The Ellen Clarke Bertrand Library

Comparative and Digital Humanities: Finding Scholarly Sources

Suggested Databases

Please keep in mind that these are just a few resources that you might find helpful for finding scholarly sources.

Because of the interdisciplinary nature of Comparative and Digital Humanities, the resources *you* find useful will vary from those that your classmates or those in other classes will find useful, and we have many (many!) databases that are more specialized and not listed here. Keep a critical eye, don't be afraid to ask Eloise, and try exploring the full list of our databases to learn/find more.

What is a "Library Database"?

A library database is a searchable collection of sources (or information *about* sources) that typically includes a high proportion of scholarly, peer-reviewed material. Libraries subscribe to databases so you, your classmates, and your professors can have easier access to high-quality information and scholarship to support your research and work.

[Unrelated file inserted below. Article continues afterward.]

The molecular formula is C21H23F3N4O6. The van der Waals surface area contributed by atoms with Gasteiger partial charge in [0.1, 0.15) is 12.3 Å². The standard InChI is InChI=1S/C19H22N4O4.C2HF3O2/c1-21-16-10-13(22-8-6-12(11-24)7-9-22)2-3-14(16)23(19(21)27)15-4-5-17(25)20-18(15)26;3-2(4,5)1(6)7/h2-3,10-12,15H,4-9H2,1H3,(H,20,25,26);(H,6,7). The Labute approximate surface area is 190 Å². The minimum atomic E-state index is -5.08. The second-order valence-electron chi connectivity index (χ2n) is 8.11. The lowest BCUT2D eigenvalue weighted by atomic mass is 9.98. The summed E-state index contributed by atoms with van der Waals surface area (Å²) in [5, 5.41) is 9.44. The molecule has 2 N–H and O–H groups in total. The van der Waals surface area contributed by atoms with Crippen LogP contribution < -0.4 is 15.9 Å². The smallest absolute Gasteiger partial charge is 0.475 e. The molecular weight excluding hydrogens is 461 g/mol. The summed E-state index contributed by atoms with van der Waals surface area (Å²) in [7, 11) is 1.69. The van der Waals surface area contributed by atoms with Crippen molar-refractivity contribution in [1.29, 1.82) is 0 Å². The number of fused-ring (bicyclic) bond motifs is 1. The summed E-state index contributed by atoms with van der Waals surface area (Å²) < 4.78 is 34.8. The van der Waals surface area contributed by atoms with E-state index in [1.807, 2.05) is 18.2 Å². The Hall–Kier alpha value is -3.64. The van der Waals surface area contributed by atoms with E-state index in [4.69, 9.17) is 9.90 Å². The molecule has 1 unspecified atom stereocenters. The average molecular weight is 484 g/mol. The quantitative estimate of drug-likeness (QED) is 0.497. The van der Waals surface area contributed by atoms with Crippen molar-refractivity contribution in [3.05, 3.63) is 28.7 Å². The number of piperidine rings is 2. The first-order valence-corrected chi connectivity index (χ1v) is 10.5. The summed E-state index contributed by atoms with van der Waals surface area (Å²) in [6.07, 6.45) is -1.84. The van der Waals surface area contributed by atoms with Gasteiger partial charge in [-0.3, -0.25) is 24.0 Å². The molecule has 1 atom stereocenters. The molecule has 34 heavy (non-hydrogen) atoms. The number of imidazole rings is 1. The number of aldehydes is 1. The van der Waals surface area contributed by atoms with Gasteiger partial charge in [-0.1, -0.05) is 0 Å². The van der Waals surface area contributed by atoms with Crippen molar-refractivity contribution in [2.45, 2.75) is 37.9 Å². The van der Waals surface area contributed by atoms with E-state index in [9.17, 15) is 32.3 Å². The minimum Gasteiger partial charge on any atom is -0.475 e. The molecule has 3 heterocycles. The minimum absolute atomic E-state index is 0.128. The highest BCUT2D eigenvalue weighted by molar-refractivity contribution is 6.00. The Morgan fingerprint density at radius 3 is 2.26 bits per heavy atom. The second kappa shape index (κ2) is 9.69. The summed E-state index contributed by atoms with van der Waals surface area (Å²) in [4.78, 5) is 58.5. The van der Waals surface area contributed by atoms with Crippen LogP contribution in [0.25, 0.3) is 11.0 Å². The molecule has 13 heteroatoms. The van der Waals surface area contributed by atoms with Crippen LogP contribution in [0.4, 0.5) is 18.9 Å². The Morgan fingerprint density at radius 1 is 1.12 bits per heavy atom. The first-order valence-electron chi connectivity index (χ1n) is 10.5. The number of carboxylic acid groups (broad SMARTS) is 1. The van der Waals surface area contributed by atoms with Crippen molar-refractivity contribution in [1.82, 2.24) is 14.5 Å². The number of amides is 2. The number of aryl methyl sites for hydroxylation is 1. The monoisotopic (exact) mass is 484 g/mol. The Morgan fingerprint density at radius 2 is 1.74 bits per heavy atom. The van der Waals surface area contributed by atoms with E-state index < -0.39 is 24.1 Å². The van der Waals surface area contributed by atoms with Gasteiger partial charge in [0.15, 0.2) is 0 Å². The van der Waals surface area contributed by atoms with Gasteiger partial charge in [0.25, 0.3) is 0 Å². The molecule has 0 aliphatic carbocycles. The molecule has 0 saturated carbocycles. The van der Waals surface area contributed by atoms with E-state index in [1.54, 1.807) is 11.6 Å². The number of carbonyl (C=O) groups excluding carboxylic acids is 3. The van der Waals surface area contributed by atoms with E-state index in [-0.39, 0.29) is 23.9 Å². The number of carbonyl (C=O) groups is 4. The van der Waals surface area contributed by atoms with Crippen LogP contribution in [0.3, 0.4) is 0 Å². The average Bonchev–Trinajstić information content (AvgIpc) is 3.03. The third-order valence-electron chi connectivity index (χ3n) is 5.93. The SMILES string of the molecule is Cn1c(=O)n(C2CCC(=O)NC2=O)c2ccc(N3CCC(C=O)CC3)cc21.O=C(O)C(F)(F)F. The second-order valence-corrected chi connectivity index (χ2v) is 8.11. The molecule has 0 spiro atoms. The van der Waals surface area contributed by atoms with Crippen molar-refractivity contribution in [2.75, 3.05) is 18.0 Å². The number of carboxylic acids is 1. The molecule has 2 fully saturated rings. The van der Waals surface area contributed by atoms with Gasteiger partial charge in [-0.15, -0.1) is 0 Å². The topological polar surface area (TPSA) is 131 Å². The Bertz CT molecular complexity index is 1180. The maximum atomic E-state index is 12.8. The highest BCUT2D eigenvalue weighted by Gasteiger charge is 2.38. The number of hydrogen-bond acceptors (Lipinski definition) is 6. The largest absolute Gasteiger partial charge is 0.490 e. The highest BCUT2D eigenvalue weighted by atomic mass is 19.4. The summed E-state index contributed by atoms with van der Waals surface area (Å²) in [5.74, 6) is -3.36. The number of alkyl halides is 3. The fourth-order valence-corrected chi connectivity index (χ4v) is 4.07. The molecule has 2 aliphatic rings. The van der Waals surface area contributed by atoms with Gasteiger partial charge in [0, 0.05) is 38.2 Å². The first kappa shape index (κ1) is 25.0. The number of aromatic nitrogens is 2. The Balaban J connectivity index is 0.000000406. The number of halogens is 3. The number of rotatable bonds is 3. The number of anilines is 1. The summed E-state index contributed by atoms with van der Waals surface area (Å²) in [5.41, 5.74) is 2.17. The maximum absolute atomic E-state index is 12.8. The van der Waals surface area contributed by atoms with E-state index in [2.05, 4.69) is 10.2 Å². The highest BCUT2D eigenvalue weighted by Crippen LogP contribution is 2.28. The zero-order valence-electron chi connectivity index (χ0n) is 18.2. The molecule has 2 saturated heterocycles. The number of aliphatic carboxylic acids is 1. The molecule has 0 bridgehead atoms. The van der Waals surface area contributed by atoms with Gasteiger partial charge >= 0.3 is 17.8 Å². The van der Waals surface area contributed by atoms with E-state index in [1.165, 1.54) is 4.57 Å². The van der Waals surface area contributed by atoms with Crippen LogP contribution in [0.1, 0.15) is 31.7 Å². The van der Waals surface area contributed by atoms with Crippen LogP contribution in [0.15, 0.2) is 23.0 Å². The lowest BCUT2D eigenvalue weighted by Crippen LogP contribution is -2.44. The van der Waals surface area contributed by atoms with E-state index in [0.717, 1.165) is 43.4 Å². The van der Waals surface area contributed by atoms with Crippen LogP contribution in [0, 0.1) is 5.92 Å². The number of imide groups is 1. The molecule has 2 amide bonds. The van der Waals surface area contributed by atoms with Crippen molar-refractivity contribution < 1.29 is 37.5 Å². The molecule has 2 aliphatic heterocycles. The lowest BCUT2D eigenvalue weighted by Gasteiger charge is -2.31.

What is a "Scholarly Source"?

A scholarly source is one that is produced by one or more credentialed academic experts in a relevant field of study (for instance a historian might write a book or create an interactive map of artifacts related to the history of Indigenous environmental activism and those would be scholarly sources, but that same historian might write a diet book about the importance of fermented foods for health and that wouldn't be a scholarly source.) 

Critically, a scholarly source usually goes through a process of "Peer review", which means that other academic experts in the field have closely evaluated the source, looking at it's claims, methods, and the research undertaken. This is a form of review that goes way beyond editing and way beyond the 'peer review sessions' you might have participated in in your classes.

These sources have been written and vetted by academic experts before they have been published. This means that they have a large amount of academic authority baked in but does not mean they are infallible or represent all possible truths or theories. During your time at Bucknell, you should use scholarly sources as the 'core' of your research, and eventually you should become comfortable enough with the subjects and methods to critique or critically evaluate these sources.